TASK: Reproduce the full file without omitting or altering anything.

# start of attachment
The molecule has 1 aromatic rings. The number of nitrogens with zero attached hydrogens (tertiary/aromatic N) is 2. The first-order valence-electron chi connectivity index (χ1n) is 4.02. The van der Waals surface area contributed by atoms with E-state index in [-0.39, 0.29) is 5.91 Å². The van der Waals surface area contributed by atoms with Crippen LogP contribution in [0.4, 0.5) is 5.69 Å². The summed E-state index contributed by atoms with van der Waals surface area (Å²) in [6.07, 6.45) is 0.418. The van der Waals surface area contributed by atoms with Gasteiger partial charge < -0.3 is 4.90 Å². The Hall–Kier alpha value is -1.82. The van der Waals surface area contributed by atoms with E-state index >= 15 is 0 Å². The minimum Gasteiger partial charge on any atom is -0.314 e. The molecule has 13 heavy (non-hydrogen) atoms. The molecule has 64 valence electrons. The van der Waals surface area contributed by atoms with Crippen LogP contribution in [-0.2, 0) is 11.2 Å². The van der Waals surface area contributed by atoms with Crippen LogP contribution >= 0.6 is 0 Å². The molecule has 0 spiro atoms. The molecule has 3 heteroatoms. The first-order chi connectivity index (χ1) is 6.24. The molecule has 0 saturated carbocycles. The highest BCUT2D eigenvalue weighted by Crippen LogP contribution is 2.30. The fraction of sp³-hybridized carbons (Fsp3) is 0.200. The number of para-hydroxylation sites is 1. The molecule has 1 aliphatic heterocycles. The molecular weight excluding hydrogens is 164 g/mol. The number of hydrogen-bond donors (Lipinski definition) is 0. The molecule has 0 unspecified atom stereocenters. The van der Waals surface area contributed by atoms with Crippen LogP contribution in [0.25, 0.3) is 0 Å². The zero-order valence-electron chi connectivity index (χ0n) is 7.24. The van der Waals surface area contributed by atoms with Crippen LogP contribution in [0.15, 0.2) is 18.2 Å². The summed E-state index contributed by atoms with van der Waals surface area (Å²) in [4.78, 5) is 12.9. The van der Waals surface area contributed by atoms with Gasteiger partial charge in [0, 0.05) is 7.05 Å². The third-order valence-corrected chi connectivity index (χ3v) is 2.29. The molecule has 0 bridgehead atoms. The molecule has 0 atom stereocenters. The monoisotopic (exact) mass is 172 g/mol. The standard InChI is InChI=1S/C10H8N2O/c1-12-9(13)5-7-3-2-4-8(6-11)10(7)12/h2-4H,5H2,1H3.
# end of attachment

The molecule has 1 aromatic rings. The number of nitrogens with zero attached hydrogens (tertiary/aromatic N) is 2. The first-order valence-electron chi connectivity index (χ1n) is 4.02. The van der Waals surface area contributed by atoms with E-state index in [-0.39, 0.29) is 5.91 Å². The van der Waals surface area contributed by atoms with Crippen LogP contribution in [0.4, 0.5) is 5.69 Å². The summed E-state index contributed by atoms with van der Waals surface area (Å²) in [6.07, 6.45) is 0.418. The van der Waals surface area contributed by atoms with Gasteiger partial charge < -0.3 is 4.90 Å². The Hall–Kier alpha value is -1.82. The van der Waals surface area contributed by atoms with E-state index >= 15 is 0 Å². The minimum Gasteiger partial charge on any atom is -0.314 e. The molecule has 13 heavy (non-hydrogen) atoms. The molecule has 64 valence electrons. The van der Waals surface area contributed by atoms with Crippen LogP contribution in [-0.2, 0) is 11.2 Å². The van der Waals surface area contributed by atoms with Crippen LogP contribution >= 0.6 is 0 Å². The molecule has 0 spiro atoms. The molecule has 3 heteroatoms. The first-order chi connectivity index (χ1) is 6.24. The molecule has 0 saturated carbocycles. The highest BCUT2D eigenvalue weighted by Crippen LogP contribution is 2.30. The fraction of sp³-hybridized carbons (Fsp3) is 0.200. The number of para-hydroxylation sites is 1. The molecule has 1 aliphatic heterocycles. The molecular weight excluding hydrogens is 164 g/mol. The number of hydrogen-bond donors (Lipinski definition) is 0. The molecule has 0 unspecified atom stereocenters. The van der Waals surface area contributed by atoms with Crippen LogP contribution in [0.25, 0.3) is 0 Å². The zero-order valence-electron chi connectivity index (χ0n) is 7.24. The van der Waals surface area contributed by atoms with Crippen LogP contribution in [0.15, 0.2) is 18.2 Å². The summed E-state index contributed by atoms with van der Waals surface area (Å²) in [4.78, 5) is 12.9. The van der Waals surface area contributed by atoms with Gasteiger partial charge in [0, 0.05) is 7.05 Å². The third-order valence-corrected chi connectivity index (χ3v) is 2.29. The molecule has 0 bridgehead atoms. The molecule has 0 atom stereocenters. The monoisotopic (exact) mass is 172 g/mol. The standard InChI is InChI=1S/C10H8N2O/c1-12-9(13)5-7-3-2-4-8(6-11)10(7)12/h2-4H,5H2,1H3.